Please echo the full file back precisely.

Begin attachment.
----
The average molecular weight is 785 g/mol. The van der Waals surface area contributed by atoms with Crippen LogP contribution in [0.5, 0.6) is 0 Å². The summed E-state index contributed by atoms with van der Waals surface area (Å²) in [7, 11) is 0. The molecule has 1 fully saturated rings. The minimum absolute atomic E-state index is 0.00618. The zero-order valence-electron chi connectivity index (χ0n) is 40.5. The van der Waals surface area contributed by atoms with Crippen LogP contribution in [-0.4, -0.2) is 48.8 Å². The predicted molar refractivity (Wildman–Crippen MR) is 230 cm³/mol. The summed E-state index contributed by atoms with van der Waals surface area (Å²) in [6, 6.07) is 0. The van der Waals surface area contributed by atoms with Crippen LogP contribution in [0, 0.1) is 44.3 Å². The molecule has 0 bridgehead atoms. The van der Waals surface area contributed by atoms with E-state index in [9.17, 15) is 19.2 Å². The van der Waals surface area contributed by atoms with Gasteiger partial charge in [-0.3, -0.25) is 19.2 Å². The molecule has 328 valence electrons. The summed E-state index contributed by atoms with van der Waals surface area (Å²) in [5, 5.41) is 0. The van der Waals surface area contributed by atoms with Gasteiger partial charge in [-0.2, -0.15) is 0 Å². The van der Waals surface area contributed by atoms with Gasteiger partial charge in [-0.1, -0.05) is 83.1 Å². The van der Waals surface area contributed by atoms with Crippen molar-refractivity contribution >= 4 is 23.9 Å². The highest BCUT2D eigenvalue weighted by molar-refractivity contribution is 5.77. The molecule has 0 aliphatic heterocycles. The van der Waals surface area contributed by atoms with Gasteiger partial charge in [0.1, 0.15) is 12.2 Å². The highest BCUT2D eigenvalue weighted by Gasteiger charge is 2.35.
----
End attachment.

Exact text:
The average molecular weight is 785 g/mol. The van der Waals surface area contributed by atoms with Crippen LogP contribution in [0.5, 0.6) is 0 Å². The summed E-state index contributed by atoms with van der Waals surface area (Å²) in [7, 11) is 0. The molecule has 1 fully saturated rings. The minimum absolute atomic E-state index is 0.00618. The zero-order valence-electron chi connectivity index (χ0n) is 40.5. The van der Waals surface area contributed by atoms with Crippen LogP contribution in [-0.4, -0.2) is 48.8 Å². The predicted molar refractivity (Wildman–Crippen MR) is 230 cm³/mol. The summed E-state index contributed by atoms with van der Waals surface area (Å²) in [6, 6.07) is 0. The van der Waals surface area contributed by atoms with Crippen LogP contribution in [0, 0.1) is 44.3 Å². The molecule has 0 bridgehead atoms. The van der Waals surface area contributed by atoms with E-state index in [9.17, 15) is 19.2 Å². The van der Waals surface area contributed by atoms with Gasteiger partial charge in [-0.3, -0.25) is 19.2 Å². The molecule has 328 valence electrons. The summed E-state index contributed by atoms with van der Waals surface area (Å²) in [5, 5.41) is 0. The van der Waals surface area contributed by atoms with Gasteiger partial charge in [-0.2, -0.15) is 0 Å². The van der Waals surface area contributed by atoms with Gasteiger partial charge in [-0.1, -0.05) is 83.1 Å². The van der Waals surface area contributed by atoms with Crippen molar-refractivity contribution >= 4 is 23.9 Å². The highest BCUT2D eigenvalue weighted by molar-refractivity contribution is 5.77. The molecule has 0 aliphatic heterocycles. The van der Waals surface area contributed by atoms with Gasteiger partial charge in [0.1, 0.15) is 12.2 Å². The highest BCUT2D eigenvalue weighted by Gasteiger charge is 2.35.